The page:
“Many Catholics have over the years engaged in peaceful protest outside of Dr. Tiller’s clinic, praying for an end to abortion, and especially late-term abortions; I have on occasion joined them for this purpose. This position and hope cannot however serve as a justification for committing other sins and crimes, like the willful destruction of property and, even worse, murder.”
“It is my prayer that the Tiller family find consolation, that Dr. George Tiller find mercy and the fulfillment of the great hope of Christians, and that all will find peaceful and legal means to resolve differences,” Bishop Jackels said.
Archbishop of Philadelphia Cardinal Justin Rigali also responded to the crime. Speaking on behalf of the U.S. Conference of Catholic Bishops (USCCB) as chairman of the Committee on Pro-Life Activities, the cardinal said the USCCB and its members “have repeatedly and publicly denounced all forms of violence in our society, including abortion as well as the misguided resort to violence by anyone opposed to abortion.”
"Such killing is the opposite of everything we stand for, and everything we want our culture to stand for: respect for the life of each and every human being from its beginning to its natural end. We pray for Dr. Tiller and his family."
Archbishop of Denver Charles J. Chaput, a Kansas native, was joined by the Kansas-born Auxiliary Bishop of Denver James D. Conley in a Monday statement on the murder.
"The violence at the heart of every abortion and the abortion industry itself will never be ended by counter-violence. The killing of George Tiller is an inexcusable crime that cuts against everything pro-life Americans, and especially religious believers, stand for,” the two prelates said.
"We pray for Dr. Tiller and his family and for an end to the culture of violence that this country seems unable to escape. We ask Catholics across Colorado to do the same."
Manassas, Va., Jun 2, 2009 (CNA) - The Cardinal Newman Society has announced that it has begun sending “Spiritual Bouquet Certificates” of hundreds of thousands of prayers to the 83 bishops who publicly opposed the University of Notre Dame’s commencement invitation to President Barack Obama.
The “bouquets” consists of hundreds of thousands of prayers, primarily from people who had signed the Cardinal Newman Society’s (CNS) petition opposing the invitation. They include over 116,000 Mass intentions, 74,900 Divine Mercy chaplets, 146,000 Rosaries and 28,000 Days of Fasting.
Certificates for the bouquet read “On behalf of the members and staff of The Cardinal Newman Society and the more than 367,000 faithful who signed the petition at NotreDameScandal.com, this spiritual bouquet is made on the twenty-ninth day of May Anno Domini Nostri Jesu Christi two thousand and nine in grateful appreciation to the Church’s shepherds who prayerfully provided witness for a strong Catholic identity on Catholic campuses.”
Priests reportedly offered 2,272 Masses for the bishops.
A CNS press release said the prayers were offered in thanksgiving for the bishops’ “inspiring witness to the importance of Catholic Identity.” The society had requested the prayers on Ascension Thursday, May 21 and sent them to the bishops on Friday, May 29 before Pentecost Sunday.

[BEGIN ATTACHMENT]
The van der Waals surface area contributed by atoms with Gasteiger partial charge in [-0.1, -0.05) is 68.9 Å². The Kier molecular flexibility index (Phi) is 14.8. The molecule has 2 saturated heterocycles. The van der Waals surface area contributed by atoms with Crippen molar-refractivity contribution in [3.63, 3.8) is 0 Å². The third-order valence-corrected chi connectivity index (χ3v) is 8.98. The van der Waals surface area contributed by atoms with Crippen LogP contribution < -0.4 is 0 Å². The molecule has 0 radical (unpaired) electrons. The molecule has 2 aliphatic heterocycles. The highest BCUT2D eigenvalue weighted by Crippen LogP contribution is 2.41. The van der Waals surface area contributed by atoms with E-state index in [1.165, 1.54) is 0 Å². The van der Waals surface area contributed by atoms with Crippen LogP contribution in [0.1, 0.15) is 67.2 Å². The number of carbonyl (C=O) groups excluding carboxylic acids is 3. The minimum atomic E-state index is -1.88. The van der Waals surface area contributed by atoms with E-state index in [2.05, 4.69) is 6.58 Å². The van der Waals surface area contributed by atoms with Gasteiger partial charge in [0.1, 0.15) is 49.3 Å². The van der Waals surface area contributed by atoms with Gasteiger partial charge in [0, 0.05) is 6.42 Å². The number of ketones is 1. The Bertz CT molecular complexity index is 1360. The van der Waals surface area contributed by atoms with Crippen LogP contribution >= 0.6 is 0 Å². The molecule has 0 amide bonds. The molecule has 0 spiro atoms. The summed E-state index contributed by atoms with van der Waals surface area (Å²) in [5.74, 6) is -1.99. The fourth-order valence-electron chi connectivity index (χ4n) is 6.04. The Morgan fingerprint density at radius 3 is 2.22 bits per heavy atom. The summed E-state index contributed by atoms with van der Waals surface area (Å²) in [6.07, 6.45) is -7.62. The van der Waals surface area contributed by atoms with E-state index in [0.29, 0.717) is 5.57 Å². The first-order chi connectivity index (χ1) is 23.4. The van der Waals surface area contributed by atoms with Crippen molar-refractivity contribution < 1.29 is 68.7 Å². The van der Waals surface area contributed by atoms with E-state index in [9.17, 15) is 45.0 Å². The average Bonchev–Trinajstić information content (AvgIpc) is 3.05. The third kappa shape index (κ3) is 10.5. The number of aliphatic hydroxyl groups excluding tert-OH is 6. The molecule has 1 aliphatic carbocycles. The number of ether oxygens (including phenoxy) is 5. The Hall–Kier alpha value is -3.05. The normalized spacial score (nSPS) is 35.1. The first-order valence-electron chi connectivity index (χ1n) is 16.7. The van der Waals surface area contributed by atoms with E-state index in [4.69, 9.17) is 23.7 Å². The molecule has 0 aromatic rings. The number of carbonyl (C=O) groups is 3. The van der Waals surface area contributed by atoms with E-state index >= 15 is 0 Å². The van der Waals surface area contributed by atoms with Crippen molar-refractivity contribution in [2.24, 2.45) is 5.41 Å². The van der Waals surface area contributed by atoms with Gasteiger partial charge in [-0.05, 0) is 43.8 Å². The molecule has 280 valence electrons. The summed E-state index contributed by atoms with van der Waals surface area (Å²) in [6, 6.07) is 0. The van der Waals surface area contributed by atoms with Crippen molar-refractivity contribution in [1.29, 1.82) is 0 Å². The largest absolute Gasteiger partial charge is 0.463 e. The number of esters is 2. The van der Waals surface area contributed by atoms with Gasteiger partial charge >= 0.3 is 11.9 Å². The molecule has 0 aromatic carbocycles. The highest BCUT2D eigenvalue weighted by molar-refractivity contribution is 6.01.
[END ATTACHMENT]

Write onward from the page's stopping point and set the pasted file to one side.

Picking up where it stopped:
“Our bishops deserve our support and prayers for their defense of Catholic identity, and as the battle for the soul of Catholic campuses continues, the bishops will need them more than ever,” remarked CNS president Patrick J. Reilly.
Vatican City, Jun 2, 2009 (CNA) - The Vatican announced this morning that the Pope has accepted the resignation of 77-year-old Cardinal James Francis Stafford, the former Archbishop of Denver, from his post as the Penitentiary Major. He will be replaced by Archbishop Fortunato Baldelli, the current apostolic nuncio to France.
As head of the Apostolic Penitentiary, Cardinal Stafford has dealt with matters related to sin, mercy and forgiveness. The Penitentiary is one of the three tribunals within the Holy See, and according to the Catholic Encyclopedia, is divided into two sections. The first section deals with the granting of indulgences, while the second is dedicated to resolving sins reserved to the Pope and matters of conscience forwarded to the Holy See.
The Cardinal in charge of the Penitentiary also assists the Pope during Jubilee years and prays certain prayers with the Pope while he is dying.
Cardinal Stafford has also been outspoken about his view of the election of President Barack Obama.
In a speech he gave at Catholic University of America, he described Obama as "aggressive, disruptive and apocalyptic" and went on to speak about a decline in respect for human life and the need for Catholics to return to the values of marriage and human dignity.
Madrid, Spain, Jun 2, 2009 (CNA) - New polling data shows that almost two-thirds of Spaniards reject the government’s proposal to reform the country's existing abortion law to allow minors to undergo the procedure without parental consent.
According to an article in El Pais, a poll carried out on May 27 and 28 revealed that “64 percent of Spaniards oppose abortion for minors without the consent of an adult.”
“Sixty seven percent of female respondents said they were against allowing 16 and 17 year-olds to obtain abortions without the knowledge of their parents,” the article added.
Spanish pro-life groups pointed out that “teens are not prepared to confront the physical and psychological consequences of these kinds of decisions.” The government of Jose Luis Zapatero alleges that “if 16 year-old girls can get any other medical treatment without parental consent, abortion should not be an exception.”